Moya Bailey. Misogynoir Transformed: Black Women’s Digital Resistance. New York, NY: NYU Press, 2020. 248p. Hardcover, $28.00 (ISBN: 9781479865109).

Tamara Townsend

Abstract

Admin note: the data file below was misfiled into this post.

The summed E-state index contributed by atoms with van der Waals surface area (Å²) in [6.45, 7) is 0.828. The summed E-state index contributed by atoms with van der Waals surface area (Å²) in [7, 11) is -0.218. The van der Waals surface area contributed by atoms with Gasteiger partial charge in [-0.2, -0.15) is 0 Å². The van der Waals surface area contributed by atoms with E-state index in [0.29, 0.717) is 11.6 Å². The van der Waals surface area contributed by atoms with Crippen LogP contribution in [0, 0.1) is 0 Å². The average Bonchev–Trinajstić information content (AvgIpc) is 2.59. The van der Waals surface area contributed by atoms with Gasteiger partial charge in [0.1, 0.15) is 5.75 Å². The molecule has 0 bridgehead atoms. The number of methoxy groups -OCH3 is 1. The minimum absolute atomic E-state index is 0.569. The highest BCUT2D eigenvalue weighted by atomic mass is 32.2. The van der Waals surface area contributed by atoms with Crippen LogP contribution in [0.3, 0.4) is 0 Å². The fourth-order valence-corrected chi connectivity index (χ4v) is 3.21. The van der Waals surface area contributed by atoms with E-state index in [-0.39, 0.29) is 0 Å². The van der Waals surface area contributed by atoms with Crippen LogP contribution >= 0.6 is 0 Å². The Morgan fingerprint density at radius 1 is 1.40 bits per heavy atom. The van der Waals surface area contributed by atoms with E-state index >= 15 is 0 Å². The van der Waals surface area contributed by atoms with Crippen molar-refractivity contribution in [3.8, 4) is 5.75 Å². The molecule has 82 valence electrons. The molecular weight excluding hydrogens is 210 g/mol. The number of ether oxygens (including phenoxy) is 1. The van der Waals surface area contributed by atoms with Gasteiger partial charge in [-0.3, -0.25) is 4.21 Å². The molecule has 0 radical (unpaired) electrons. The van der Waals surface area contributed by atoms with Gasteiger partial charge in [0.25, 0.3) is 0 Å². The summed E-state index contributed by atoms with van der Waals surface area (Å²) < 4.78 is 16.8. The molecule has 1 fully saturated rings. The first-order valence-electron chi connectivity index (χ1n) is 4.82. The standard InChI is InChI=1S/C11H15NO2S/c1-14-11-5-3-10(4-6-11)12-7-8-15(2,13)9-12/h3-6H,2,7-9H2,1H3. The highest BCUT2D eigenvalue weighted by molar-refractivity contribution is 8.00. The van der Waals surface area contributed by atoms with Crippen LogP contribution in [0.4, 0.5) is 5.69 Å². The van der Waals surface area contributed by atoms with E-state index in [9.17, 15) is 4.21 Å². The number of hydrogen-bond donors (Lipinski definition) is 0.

Moya Bailey is known for coining the term “misogynoir,” defined as the “particular venom directed at Black women through negative representations in Media” (xiii). Bailey has personal experience with this phenomenon. She gained a name for herself in the world of hip-hop cultural criticism in 2004 as an undergraduate student at Spelman College when she led a protest of the rapper Nelly’s visit to her college campus. At the time, Nelly had been named “Misogynist of the Month” at Spelman, a women’s college and HBCU in Atlanta, because of his controversial, sexually explicit music video “Tip Drill.” The music video was constantly replayed on television and included graphic and explicit sexuality involving Black women. Bailey and her classmates were unaware that the college had agreed to host a bone-marrow drive for the rapper’s sister, who had leukemia. The student protest upended the bone-marrow drive, gained national attention, and is still discussed as a pivotal moment in hip-hop. Bailey and her classmates at Spelman received condemnation for their stance nationwide. Bailey cites this experience as the catalyst to her coining of the term “misogynoir.”

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